Then historic preservation program manager Conor Herterich described to the city council how the group of residents who had organized the effort to establish the conservation district had held the three legally required meetings. But the then they had decided to convene three additional meetings, based on various concerns that attendees had raised.
The organizers had also decided to hold a referendum on the question, which came out 70 in favor and 47 against (60 percent in favor), Herterich told the city council at a Nov. 6, 2019 committee meeting.
The NWS conservation district meet five of 10 possible criteria for designation, Herterich told the city council three years ago. The council’s meeting information packet summarizes those criteria like this
(A) Has significant character, interest, or value as part of the development, heritage, or cultural characteristics of the city, state, or nation; or is associated with a person who played a significant role in local, state, or national history; or
Staff Recommendation: “because of its significant value as part of development of the city of Bloomington because it served as worker housing for people employed in the commercial and industrial businesses on the west side of town.”
(C) Exemplifies the cultural, political, economic, social or historic heritage of the community;
Staff Recommendation: “because it is linked to the progressive hiring policy of the Showers Furniture Factory which gave working class members of the community the opportunity to earn a living wage and establish homes in the Near West Side neighborhood. The district also protects many civic, religious, and residential structures that are important markers for understanding and celebrating Black history in Bloomington.”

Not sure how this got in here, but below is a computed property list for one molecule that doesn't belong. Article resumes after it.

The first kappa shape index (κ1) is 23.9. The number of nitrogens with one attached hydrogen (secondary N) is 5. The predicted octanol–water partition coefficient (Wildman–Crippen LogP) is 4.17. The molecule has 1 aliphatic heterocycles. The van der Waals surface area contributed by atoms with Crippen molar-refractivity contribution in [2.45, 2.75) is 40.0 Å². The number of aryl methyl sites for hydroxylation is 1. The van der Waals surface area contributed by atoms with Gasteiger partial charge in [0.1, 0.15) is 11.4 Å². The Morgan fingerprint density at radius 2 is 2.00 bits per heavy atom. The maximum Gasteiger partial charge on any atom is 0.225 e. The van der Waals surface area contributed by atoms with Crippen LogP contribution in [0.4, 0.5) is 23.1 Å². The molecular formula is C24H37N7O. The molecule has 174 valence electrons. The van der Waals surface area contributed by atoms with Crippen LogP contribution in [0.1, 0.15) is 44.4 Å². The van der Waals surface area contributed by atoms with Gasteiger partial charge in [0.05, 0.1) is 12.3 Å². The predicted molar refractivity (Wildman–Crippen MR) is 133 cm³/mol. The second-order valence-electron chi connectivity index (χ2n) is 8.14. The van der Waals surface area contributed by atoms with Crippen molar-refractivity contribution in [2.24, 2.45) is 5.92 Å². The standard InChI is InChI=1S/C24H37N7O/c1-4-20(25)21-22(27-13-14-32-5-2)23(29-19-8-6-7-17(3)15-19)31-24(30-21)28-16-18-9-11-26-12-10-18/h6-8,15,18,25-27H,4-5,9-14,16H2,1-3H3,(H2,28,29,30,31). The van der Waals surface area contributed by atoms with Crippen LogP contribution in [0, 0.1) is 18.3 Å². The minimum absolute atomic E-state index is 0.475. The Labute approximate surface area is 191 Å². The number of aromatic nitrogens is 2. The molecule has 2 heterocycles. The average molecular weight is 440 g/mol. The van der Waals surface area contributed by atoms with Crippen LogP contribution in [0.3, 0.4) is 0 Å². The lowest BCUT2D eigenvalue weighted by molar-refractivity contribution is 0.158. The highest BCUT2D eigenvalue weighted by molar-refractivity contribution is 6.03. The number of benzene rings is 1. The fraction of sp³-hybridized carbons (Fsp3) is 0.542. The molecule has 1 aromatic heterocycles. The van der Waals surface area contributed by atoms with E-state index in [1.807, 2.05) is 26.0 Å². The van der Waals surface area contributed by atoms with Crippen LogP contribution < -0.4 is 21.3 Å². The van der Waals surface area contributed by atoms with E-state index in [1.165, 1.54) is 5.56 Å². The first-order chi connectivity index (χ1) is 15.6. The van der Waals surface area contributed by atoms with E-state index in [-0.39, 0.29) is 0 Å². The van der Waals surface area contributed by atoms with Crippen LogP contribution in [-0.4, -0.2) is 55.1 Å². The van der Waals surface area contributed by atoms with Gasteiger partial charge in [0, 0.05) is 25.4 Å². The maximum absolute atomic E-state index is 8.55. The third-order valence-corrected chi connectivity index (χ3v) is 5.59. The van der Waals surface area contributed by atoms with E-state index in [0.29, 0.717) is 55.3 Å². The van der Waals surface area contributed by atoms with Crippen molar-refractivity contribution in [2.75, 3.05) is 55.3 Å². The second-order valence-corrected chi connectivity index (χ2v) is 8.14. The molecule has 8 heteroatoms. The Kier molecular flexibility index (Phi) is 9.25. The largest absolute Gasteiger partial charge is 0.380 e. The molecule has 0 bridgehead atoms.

(E) Contains any architectural style, detail, or other element in danger of being lost; or
Staff Recommendation: “because [it] protects a range of historic architectural forms and styles that are now in serious danger of being lost through demolition or neglect. As Bloomington’s largest collection of historic vernacular house types, the Near West Side includes multiple recognizable examples of shotgun, double pen, saddlebag, central passage, hall and parlor, and other traditional house forms that are becoming increasingly rare in the city.”
(F) Owing to its unique location or physical characteristics, represents an established and familiar visual feature of the city; or
Staff Recommendation: “because the narrow city streets, densely sited houses, historic architectural forms and styles, network of alleys, limestone retaining walls, brick sidewalks and mature trees all coalesce to form a familiar visual pattern that communicates the district’s early twentieth century origins.”
(G) Exemplifies the built environment in an era of history characterized by a distinctive architectural style.
Staff Recommendation: “because the built environment of the district, which includes the streetscape and buildings, maintains high integrity and still conveys the distinct architectural character from their period of construction.”